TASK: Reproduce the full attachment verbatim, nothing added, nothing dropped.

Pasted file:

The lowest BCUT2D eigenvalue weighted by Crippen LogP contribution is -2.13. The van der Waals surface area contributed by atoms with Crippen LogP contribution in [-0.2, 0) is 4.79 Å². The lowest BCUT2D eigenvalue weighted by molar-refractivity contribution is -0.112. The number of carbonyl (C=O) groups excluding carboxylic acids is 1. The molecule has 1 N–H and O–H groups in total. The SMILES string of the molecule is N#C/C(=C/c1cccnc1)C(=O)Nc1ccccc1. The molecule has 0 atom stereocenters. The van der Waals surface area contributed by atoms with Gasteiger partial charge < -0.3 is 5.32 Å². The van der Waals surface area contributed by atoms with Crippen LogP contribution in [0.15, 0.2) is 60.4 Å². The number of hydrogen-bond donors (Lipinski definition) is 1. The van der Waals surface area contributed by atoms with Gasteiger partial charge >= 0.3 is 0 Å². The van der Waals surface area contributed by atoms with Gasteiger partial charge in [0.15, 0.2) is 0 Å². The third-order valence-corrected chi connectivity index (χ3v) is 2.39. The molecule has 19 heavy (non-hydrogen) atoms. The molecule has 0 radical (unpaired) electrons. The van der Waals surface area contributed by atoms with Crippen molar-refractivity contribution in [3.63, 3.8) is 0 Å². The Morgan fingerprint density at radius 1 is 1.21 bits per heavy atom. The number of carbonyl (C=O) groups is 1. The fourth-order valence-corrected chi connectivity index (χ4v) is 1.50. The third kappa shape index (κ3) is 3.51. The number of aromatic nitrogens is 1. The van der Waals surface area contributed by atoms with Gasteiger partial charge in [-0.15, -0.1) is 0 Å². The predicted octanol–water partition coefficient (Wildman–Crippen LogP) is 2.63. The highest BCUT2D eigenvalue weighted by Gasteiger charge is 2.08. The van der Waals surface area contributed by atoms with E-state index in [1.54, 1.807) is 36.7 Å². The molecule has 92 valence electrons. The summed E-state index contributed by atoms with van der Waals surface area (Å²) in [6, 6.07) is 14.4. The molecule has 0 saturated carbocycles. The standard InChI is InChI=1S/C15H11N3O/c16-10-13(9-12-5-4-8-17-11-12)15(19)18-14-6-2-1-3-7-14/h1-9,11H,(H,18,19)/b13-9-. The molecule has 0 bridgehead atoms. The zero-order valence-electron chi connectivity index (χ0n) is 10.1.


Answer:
The lowest BCUT2D eigenvalue weighted by Crippen LogP contribution is -2.13. The van der Waals surface area contributed by atoms with Crippen LogP contribution in [-0.2, 0) is 4.79 Å². The lowest BCUT2D eigenvalue weighted by molar-refractivity contribution is -0.112. The number of carbonyl (C=O) groups excluding carboxylic acids is 1. The molecule has 1 N–H and O–H groups in total. The SMILES string of the molecule is N#C/C(=C/c1cccnc1)C(=O)Nc1ccccc1. The molecule has 0 atom stereocenters. The van der Waals surface area contributed by atoms with Gasteiger partial charge < -0.3 is 5.32 Å². The van der Waals surface area contributed by atoms with Crippen LogP contribution in [0.15, 0.2) is 60.4 Å². The number of hydrogen-bond donors (Lipinski definition) is 1. The van der Waals surface area contributed by atoms with Gasteiger partial charge >= 0.3 is 0 Å². The van der Waals surface area contributed by atoms with Gasteiger partial charge in [0.15, 0.2) is 0 Å². The third-order valence-corrected chi connectivity index (χ3v) is 2.39. The molecule has 19 heavy (non-hydrogen) atoms. The molecule has 0 radical (unpaired) electrons. The van der Waals surface area contributed by atoms with Crippen molar-refractivity contribution in [3.63, 3.8) is 0 Å². The Morgan fingerprint density at radius 1 is 1.21 bits per heavy atom. The number of carbonyl (C=O) groups is 1. The fourth-order valence-corrected chi connectivity index (χ4v) is 1.50. The third kappa shape index (κ3) is 3.51. The number of aromatic nitrogens is 1. The van der Waals surface area contributed by atoms with Gasteiger partial charge in [-0.15, -0.1) is 0 Å². The predicted octanol–water partition coefficient (Wildman–Crippen LogP) is 2.63. The highest BCUT2D eigenvalue weighted by Gasteiger charge is 2.08. The van der Waals surface area contributed by atoms with E-state index in [1.54, 1.807) is 36.7 Å². The molecule has 92 valence electrons. The summed E-state index contributed by atoms with van der Waals surface area (Å²) in [6, 6.07) is 14.4. The molecule has 0 saturated carbocycles. The standard InChI is InChI=1S/C15H11N3O/c16-10-13(9-12-5-4-8-17-11-12)15(19)18-14-6-2-1-3-7-14/h1-9,11H,(H,18,19)/b13-9-. The molecule has 0 bridgehead atoms. The zero-order valence-electron chi connectivity index (χ0n) is 10.1.